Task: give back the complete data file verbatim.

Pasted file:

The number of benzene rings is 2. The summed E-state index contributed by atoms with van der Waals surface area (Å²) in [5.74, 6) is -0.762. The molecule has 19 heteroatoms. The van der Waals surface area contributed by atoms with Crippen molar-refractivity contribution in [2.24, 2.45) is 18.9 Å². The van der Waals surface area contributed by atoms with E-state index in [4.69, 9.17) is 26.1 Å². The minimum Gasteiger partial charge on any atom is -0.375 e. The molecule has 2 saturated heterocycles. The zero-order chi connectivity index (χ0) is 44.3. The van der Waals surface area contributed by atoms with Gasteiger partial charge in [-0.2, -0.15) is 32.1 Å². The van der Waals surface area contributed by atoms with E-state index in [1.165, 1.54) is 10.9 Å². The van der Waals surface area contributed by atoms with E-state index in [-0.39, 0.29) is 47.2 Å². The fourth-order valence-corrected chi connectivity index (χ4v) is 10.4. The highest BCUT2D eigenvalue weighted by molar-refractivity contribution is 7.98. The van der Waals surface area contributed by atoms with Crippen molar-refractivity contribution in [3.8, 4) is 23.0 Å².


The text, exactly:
The number of benzene rings is 2. The summed E-state index contributed by atoms with van der Waals surface area (Å²) in [5.74, 6) is -0.762. The molecule has 19 heteroatoms. The van der Waals surface area contributed by atoms with Crippen molar-refractivity contribution in [2.24, 2.45) is 18.9 Å². The van der Waals surface area contributed by atoms with E-state index in [4.69, 9.17) is 26.1 Å². The minimum Gasteiger partial charge on any atom is -0.375 e. The molecule has 2 saturated heterocycles. The zero-order chi connectivity index (χ0) is 44.3. The van der Waals surface area contributed by atoms with Gasteiger partial charge in [-0.2, -0.15) is 32.1 Å². The van der Waals surface area contributed by atoms with E-state index in [1.165, 1.54) is 10.9 Å². The van der Waals surface area contributed by atoms with E-state index in [-0.39, 0.29) is 47.2 Å². The fourth-order valence-corrected chi connectivity index (χ4v) is 10.4. The highest BCUT2D eigenvalue weighted by molar-refractivity contribution is 7.98. The van der Waals surface area contributed by atoms with Crippen molar-refractivity contribution in [3.8, 4) is 23.0 Å².